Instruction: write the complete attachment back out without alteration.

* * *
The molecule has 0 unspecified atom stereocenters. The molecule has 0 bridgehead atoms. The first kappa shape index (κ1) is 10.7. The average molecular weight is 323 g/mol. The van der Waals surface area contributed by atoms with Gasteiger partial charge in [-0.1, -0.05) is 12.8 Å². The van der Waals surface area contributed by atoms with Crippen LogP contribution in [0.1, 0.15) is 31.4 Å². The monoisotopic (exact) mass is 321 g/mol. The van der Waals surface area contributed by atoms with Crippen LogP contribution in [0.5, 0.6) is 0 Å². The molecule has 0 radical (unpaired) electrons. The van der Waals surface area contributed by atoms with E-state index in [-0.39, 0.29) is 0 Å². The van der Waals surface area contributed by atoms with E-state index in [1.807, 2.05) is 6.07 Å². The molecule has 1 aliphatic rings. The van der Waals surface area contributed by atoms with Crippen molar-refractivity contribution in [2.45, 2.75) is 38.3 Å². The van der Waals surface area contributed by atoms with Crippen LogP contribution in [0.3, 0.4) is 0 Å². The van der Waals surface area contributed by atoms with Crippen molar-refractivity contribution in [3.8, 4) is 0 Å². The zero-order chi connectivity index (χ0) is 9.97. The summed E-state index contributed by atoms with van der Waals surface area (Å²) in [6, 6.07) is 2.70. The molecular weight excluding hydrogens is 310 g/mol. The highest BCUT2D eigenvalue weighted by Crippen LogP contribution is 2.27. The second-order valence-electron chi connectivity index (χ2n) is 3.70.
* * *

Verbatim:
The molecule has 0 unspecified atom stereocenters. The molecule has 0 bridgehead atoms. The first kappa shape index (κ1) is 10.7. The average molecular weight is 323 g/mol. The van der Waals surface area contributed by atoms with Gasteiger partial charge in [-0.1, -0.05) is 12.8 Å². The van der Waals surface area contributed by atoms with Crippen LogP contribution in [0.1, 0.15) is 31.4 Å². The monoisotopic (exact) mass is 321 g/mol. The van der Waals surface area contributed by atoms with Crippen LogP contribution in [0.5, 0.6) is 0 Å². The molecule has 0 radical (unpaired) electrons. The van der Waals surface area contributed by atoms with E-state index in [-0.39, 0.29) is 0 Å². The van der Waals surface area contributed by atoms with E-state index in [1.807, 2.05) is 6.07 Å². The molecule has 1 aliphatic rings. The van der Waals surface area contributed by atoms with Crippen molar-refractivity contribution in [2.45, 2.75) is 38.3 Å². The van der Waals surface area contributed by atoms with Crippen LogP contribution in [0.3, 0.4) is 0 Å². The van der Waals surface area contributed by atoms with Crippen molar-refractivity contribution in [3.8, 4) is 0 Å². The zero-order chi connectivity index (χ0) is 9.97. The summed E-state index contributed by atoms with van der Waals surface area (Å²) in [6, 6.07) is 2.70. The molecular weight excluding hydrogens is 310 g/mol. The highest BCUT2D eigenvalue weighted by Crippen LogP contribution is 2.27. The second-order valence-electron chi connectivity index (χ2n) is 3.70.